Saturday, April 11, 2009

Two Women in Wesley's Life

Episodes I've Seen So Far: (Season Two: "Over the Rainbow", "There's No Place Like Plrtz Girb". Season Three: "That Vision Thing" through "Sleep Tight".)

Cordelia
Charisma Carpenter is positively radiant! I cannot believe how the whole screen lights up whenever she appears. Carpenter seemed to really grow into her Cordelia character after she turned into a half-demon, and I'm not really sure of the reason. Was it because the writing and/or direction was getting better in these episodes? Was she overall getting more comfortable with her character? Or was she improving as an actress?

Charisma's performances seemed quite uneven through most of the episodes that I've seen so far. Charisma could be warm, funny, lovably giggly, and strong, confident and dramatic when necessary. It just didn't work for me when she reverted back to what I guess was her ditzy cheerleader persona. There were also times when Carpenter just could not seem to successfully pull off some of her lines. In her defense, these were scenes where the writing was supposed to be either light-hearted and humorous, or dark and profound, but came off instead as sounding wooden and clunky. All of the actors on the Angel series have had problems with these clunky moments, except for Alexis Denisof. Of course I might be horribly biased, but I really do think that Denisof has been the most consistent actor on the series so far.

Charisma was at her best when she was given what I call the "Cordelia" arcs, where the plots seemed to revolve mostly around her. The Pylean arc, and the episodes "Birthday" through "Couplet" are good examples. Normally, I'm not moved by a pretty face (in a girl, that is), but when she's on, I think Charisma is absolutely spell-binding.

I've read how Cordelia has traditionally been a bitchy character, and there have been a few times where she made some cutting wisecrack remarks that really bothered me. Thankfully, those moments passed quickly and I was quickly able to get back to enjoying her performances.

I understand that Cordelia's character became a little less bitchy and perhaps a little warmer just before the Pylean arc. Indeed, in the Pylean arc, I was tremendously impressed with how Cordelia stood up to her captors and how she tried to comfort and protect Fred. It's too bad I absolutely hated her character when she was turned into a princess! All of her warmth and softness vanished as she reverted back to her spacey cheerleader persona. I particularly didn't like how annoyingly goofy she acted around the handsome and masculine (and humorous) warrior Groosalug. "Is Cordelia going to be the character that completely turns me off from the series?" I wondered. Thankfully, just in the nick of time, she became her more mature, bold, decisive self.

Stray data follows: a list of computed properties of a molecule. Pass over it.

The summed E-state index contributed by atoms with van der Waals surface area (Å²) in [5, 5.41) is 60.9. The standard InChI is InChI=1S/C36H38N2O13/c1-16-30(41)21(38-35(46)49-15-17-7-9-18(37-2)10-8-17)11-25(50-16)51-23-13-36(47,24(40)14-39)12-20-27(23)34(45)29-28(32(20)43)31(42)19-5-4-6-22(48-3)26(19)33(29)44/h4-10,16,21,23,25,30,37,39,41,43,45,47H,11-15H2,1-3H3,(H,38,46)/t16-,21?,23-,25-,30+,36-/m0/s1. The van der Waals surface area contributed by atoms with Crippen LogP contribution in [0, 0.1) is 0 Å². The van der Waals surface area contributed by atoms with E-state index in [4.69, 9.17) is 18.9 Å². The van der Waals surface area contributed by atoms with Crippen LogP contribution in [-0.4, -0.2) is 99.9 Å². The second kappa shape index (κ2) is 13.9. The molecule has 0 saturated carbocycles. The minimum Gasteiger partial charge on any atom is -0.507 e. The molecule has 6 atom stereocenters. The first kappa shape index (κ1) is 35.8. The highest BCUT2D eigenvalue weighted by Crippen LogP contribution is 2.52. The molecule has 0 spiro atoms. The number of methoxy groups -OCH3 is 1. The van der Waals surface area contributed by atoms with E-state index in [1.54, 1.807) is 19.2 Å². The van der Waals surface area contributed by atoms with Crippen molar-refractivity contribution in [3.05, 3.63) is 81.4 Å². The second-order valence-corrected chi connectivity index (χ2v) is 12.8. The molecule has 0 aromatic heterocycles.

Cordelia's reaction to Fred back on Earth really interested me. At that time, Fred was still pretty crazy and quite frankly, got on my nerves. Cordelia was nice enough to Fred, but I could tell she wished Fred would just disappear somewhere, and even admitted as much on-screen. I could even empathize with Cordelia, since I know what it's like to be enjoying your status as a queen bee around a bunch of men, only to have some other woman, and in this case, a sniveling, quavery neurotic little girl, barge in on the arrangement. It was particularly bothersome for Cordelia when Angel kept asking her to have little "talks" with Fred, simply because a woman-to-woman's touch was needed. Luckily for everyone, Cordelia was able to pull off these "talks" with all of her usual aplomb.

I love Cordelia's relationship with Wesley. There was a lot of tension between them, but in a nice sort of way. Cordelia was very supportive as the sister/confidant when she was advising Wesley on how he could and should approach Fred - right away. In "Couplet", the depth of their friendly affection for each other came to full fruition, particularly when Wesley asked Cordelia, "Why can't you have sex?" (With Groosalug.) When Cordelia mentioned she didn't want to lose her "virginity", Alexis Denisof pulled off probably the best line of the series so far when he said with controlled bemusement, "Well, if that's how you want to play it." (Or course Cordelia answered right away that she didn't say "virginity", she said "visionity", or her vision thing.)

Almost painfully for me, (since it truly marked the end of a beautiful era where the Angel Investigations team enjoyed a warm, loving, family atmosphere), the "Couplet" episode has turned into my favorite show of the series so far, all because of Charisma Carpenter's acting. Well, no, that's not true. David Boreanaz was equally funny and lovable as the jilted and slowly seething lover, while Alexis Denisof was excellent as the disappointed lover (having lost Fred) attempting to cope the best he could with something approaching humor and grace. There's no denying that Charisma's performance was definitely the catalyst for the whole glow surrounding "Couplet". She could have potentially turned everyone off with her insensitivity to Angel's hurt feelings. However, she was insensitive only because she was radiantly and blindingly in love with Groosalug, not because of any malice towards Angel. Carpenter pulled off the perfect acting performance. Instead of acting like a ditzy young cheerleader losing her head over Groosalug's muscle-bound body, she became a confident mature young woman losing her head over Groosalug's muscle-bound body.

Fred
I wish I had seen the episodes where Wesley had a relationship with the character of Virginia Bryce. I shouldn't even speculate as to how the ending of the relationship affected him, except to say that it probably would have given me some insight as to how he reacted to Fred's character.